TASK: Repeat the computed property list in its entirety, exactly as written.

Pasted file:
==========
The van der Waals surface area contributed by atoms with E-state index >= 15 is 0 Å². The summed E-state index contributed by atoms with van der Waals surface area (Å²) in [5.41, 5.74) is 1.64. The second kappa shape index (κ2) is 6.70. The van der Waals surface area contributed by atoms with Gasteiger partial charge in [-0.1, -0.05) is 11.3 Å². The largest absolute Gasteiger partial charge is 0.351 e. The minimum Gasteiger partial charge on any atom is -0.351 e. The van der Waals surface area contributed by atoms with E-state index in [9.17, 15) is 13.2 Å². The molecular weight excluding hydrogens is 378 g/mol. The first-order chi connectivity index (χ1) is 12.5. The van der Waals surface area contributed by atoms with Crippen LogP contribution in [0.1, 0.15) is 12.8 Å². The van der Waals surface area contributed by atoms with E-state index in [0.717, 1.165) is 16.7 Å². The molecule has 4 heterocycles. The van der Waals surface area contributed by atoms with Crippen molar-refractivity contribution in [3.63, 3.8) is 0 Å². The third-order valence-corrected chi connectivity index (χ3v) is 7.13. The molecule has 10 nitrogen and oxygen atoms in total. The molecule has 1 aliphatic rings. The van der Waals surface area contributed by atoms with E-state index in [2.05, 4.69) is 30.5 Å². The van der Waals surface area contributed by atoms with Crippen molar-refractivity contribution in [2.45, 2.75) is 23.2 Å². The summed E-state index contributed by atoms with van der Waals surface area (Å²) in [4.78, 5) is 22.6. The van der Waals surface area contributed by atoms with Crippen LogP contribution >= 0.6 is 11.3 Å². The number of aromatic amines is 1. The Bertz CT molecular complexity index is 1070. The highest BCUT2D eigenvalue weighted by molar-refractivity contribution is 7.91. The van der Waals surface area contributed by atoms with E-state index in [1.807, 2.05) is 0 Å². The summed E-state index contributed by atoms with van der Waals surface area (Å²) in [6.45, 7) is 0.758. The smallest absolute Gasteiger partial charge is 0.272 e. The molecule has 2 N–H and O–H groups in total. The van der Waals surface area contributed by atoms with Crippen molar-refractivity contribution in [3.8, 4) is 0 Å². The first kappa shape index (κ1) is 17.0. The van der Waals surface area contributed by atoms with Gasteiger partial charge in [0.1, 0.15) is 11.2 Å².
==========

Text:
The van der Waals surface area contributed by atoms with E-state index >= 15 is 0 Å². The summed E-state index contributed by atoms with van der Waals surface area (Å²) in [5.41, 5.74) is 1.64. The second kappa shape index (κ2) is 6.70. The van der Waals surface area contributed by atoms with Gasteiger partial charge in [-0.1, -0.05) is 11.3 Å². The largest absolute Gasteiger partial charge is 0.351 e. The minimum Gasteiger partial charge on any atom is -0.351 e. The van der Waals surface area contributed by atoms with E-state index in [9.17, 15) is 13.2 Å². The molecular weight excluding hydrogens is 378 g/mol. The first-order chi connectivity index (χ1) is 12.5. The van der Waals surface area contributed by atoms with Crippen LogP contribution in [0.1, 0.15) is 12.8 Å². The van der Waals surface area contributed by atoms with E-state index in [0.717, 1.165) is 16.7 Å². The molecule has 4 heterocycles. The van der Waals surface area contributed by atoms with Crippen molar-refractivity contribution in [3.63, 3.8) is 0 Å². The third-order valence-corrected chi connectivity index (χ3v) is 7.13. The molecule has 10 nitrogen and oxygen atoms in total. The molecule has 1 aliphatic rings. The van der Waals surface area contributed by atoms with E-state index in [2.05, 4.69) is 30.5 Å². The van der Waals surface area contributed by atoms with Crippen molar-refractivity contribution in [2.45, 2.75) is 23.2 Å². The summed E-state index contributed by atoms with van der Waals surface area (Å²) in [4.78, 5) is 22.6. The van der Waals surface area contributed by atoms with Crippen LogP contribution >= 0.6 is 11.3 Å². The number of aromatic amines is 1. The Bertz CT molecular complexity index is 1070. The highest BCUT2D eigenvalue weighted by molar-refractivity contribution is 7.91. The van der Waals surface area contributed by atoms with E-state index in [1.807, 2.05) is 0 Å². The summed E-state index contributed by atoms with van der Waals surface area (Å²) in [6.45, 7) is 0.758. The smallest absolute Gasteiger partial charge is 0.272 e. The molecule has 2 N–H and O–H groups in total. The van der Waals surface area contributed by atoms with Crippen molar-refractivity contribution in [3.8, 4) is 0 Å². The first kappa shape index (κ1) is 17.0. The van der Waals surface area contributed by atoms with Gasteiger partial charge in [0.1, 0.15) is 11.2 Å².